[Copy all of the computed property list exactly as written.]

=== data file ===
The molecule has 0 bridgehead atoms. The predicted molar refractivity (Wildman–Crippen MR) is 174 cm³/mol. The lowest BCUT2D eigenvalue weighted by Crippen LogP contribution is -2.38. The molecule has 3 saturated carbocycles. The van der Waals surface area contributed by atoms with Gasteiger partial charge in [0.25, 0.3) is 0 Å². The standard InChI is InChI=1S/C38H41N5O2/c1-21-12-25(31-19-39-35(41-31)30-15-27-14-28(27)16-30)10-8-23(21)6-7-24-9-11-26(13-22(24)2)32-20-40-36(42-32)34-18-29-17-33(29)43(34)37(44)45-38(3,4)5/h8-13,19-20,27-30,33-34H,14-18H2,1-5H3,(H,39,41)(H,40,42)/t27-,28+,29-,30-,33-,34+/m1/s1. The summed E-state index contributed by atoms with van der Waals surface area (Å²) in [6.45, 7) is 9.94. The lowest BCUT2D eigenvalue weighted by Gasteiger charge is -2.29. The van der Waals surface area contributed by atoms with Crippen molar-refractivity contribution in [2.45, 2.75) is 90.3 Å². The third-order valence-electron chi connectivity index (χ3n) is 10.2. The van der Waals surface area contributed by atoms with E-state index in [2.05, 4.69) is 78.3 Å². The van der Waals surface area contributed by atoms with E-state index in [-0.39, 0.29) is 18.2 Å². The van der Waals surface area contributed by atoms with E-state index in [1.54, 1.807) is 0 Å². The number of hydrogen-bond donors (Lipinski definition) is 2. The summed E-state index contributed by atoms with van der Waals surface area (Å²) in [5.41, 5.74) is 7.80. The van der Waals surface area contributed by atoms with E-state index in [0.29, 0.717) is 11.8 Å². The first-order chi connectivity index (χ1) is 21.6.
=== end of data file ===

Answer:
The molecule has 0 bridgehead atoms. The predicted molar refractivity (Wildman–Crippen MR) is 174 cm³/mol. The lowest BCUT2D eigenvalue weighted by Crippen LogP contribution is -2.38. The molecule has 3 saturated carbocycles. The van der Waals surface area contributed by atoms with Gasteiger partial charge in [0.25, 0.3) is 0 Å². The standard InChI is InChI=1S/C38H41N5O2/c1-21-12-25(31-19-39-35(41-31)30-15-27-14-28(27)16-30)10-8-23(21)6-7-24-9-11-26(13-22(24)2)32-20-40-36(42-32)34-18-29-17-33(29)43(34)37(44)45-38(3,4)5/h8-13,19-20,27-30,33-34H,14-18H2,1-5H3,(H,39,41)(H,40,42)/t27-,28+,29-,30-,33-,34+/m1/s1. The summed E-state index contributed by atoms with van der Waals surface area (Å²) in [6.45, 7) is 9.94. The lowest BCUT2D eigenvalue weighted by Gasteiger charge is -2.29. The van der Waals surface area contributed by atoms with Crippen molar-refractivity contribution in [2.45, 2.75) is 90.3 Å². The third-order valence-electron chi connectivity index (χ3n) is 10.2. The van der Waals surface area contributed by atoms with E-state index in [2.05, 4.69) is 78.3 Å². The van der Waals surface area contributed by atoms with E-state index in [-0.39, 0.29) is 18.2 Å². The van der Waals surface area contributed by atoms with E-state index in [1.54, 1.807) is 0 Å². The number of hydrogen-bond donors (Lipinski definition) is 2. The summed E-state index contributed by atoms with van der Waals surface area (Å²) in [5.41, 5.74) is 7.80. The van der Waals surface area contributed by atoms with E-state index in [0.29, 0.717) is 11.8 Å². The first-order chi connectivity index (χ1) is 21.6.